books

The Last Stronghold: Scottish Gaelic Traditions in Newfoundland

Margaret Bennett's The Last Stronghold provides a fascinating overview of the arrival, settlement, and way of life of Highlanders who left both old and New Scotland to settle in and around the Codroy Valley on the west coast of Newfoundland in the nineteenth century, and the linguistic and cultural assimilation of their descendants. ~Marion Bowman

Scottish Customs: From the Cradle to the Grave

"Margaret Bennett has given us another magic book, brought together from many books of the past, hitherto unpublished inteview material, private manuscripts ‐ wonderful miniatures of folklore, wise and charming commentary on human personality ina dazzling profusion. Takin the three greatest landmarks of humanity ‐ birth, mating and death ‐ she brings to life a Scotland from a hundred voices, at once making an invaluable contribution to the study of history and culture and showing us a Scotland in which the world can see its own hidden face." Owen Dudley Edwards (Writer, critic, lecturer)

Oatmeal and the Catechism: Scottish Gaelic Settlers in Quebec

Relying heavily upon oral tradition, the book embraces the diverse disciplines of folklore, history, language, geography, literature, sociology, agriculture, botany, and home economics. It covers emigration history, community and domestic lifestyles, religious and social structure (including songs, poems, legends, and folktales), customs and beliefs, and material culture. Oatmeal and the Catechism will be of great interest to scholars and students of Gaelic studies and folklore in addition to Quebecers and others whose Scottish ancestors settled in Quebec and eastern Canada and helped carve a country out of the wilderness.

See...When You Look Back: Reminiscences of the Home Front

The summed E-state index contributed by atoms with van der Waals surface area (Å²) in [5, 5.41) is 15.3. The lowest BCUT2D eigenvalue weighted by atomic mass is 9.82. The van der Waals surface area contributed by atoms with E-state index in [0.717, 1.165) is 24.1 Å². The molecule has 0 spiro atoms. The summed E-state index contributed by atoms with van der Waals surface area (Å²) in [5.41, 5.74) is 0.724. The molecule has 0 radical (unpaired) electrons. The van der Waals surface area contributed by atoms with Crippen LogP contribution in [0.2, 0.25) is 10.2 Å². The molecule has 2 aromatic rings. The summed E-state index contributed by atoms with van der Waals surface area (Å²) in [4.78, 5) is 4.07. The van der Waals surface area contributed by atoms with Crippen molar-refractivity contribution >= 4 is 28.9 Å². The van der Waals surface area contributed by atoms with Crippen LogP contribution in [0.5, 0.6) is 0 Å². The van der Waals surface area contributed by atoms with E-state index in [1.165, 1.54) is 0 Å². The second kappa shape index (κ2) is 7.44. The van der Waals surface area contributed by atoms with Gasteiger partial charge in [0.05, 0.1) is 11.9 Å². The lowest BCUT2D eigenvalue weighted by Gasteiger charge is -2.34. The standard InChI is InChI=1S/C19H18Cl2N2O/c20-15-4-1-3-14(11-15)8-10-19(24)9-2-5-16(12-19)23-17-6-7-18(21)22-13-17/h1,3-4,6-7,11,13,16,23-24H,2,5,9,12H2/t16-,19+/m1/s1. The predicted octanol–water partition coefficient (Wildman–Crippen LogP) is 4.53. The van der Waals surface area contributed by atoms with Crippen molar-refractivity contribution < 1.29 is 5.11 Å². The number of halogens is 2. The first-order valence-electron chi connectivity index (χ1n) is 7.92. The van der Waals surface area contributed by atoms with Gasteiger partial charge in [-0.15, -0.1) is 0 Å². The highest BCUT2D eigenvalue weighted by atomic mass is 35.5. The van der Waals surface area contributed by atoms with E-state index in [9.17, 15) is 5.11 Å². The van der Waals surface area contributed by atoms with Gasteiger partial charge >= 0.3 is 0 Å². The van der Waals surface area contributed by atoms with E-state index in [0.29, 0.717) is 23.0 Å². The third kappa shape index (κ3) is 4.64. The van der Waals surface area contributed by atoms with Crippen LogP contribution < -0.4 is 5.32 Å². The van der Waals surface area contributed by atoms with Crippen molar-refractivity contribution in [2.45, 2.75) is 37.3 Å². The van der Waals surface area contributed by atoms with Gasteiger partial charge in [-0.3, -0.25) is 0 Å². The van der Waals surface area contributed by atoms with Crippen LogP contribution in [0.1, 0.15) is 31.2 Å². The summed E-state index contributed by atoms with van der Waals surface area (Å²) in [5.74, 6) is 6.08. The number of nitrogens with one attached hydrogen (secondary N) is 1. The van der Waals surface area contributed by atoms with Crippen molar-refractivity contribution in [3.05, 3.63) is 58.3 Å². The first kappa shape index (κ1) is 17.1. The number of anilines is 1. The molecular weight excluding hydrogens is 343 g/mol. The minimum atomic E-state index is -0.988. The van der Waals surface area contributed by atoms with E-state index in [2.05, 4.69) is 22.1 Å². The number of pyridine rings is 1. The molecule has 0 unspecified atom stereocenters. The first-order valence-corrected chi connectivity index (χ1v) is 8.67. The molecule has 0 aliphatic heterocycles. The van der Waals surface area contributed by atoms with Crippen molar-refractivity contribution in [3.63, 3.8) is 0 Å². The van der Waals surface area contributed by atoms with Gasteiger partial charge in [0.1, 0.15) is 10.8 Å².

Folklorist Dr Margaret Bennett collected these reminiscences of life in Clydeside at the time of the second World War. Those sharing their memories and (songs) are the good ladies of the Kinning Park Over Sixties Club. Gripping, touching, funny, their stories are an important insight into what it was like to be on the Home Front in wartime Scotland. The sections include Rationing, The Blackout, Women at Work, The Clydebank Blitz, Evacuees, and of course, entertainment and Songs. There is a CD of the ladies singing and reminiscing included with the book... There are many books and official records of the Second World War, mostly written from the point of view of military historians. But what of the wives, mothers, daughters, sisters, and sweethearts of those who joined the armed forces? This little book tells what it was like in Glasgow for some of the women and children whose lives and families were equally caught up in this terrible war. Till now, their voices have scarcely been heard, so their story is told here in the words of some of the women who were there.

It's Not the Time You Have...

... Scottishness was a springboard for Martyn Bennett, a firm rock beneath his foot to launch himself elsewhere… he fused and galvanised and created new forms out of old ones … as a matter of course. He did what we have to do in our national life generally. Start out from our unique Scots soil—rich, moist mixture of Gaelic and Irish and Asian and Norse—and launch ourselves outwards. There’s something fearless in the art of Martyn Bennett … confidence… faith… lacking in our intellectual and political arenas ... What’s the point in having our artists … if we don’t look to them for inspiration? Bennett was inspired by writing and many writers are, in turn, inspired by him. In his music there’s a glimpse of a Scotland we can find in depth… His is a Scotland I’d like one day to wake up in.~Chris Dolan, The Herald, Feb. 5, 2005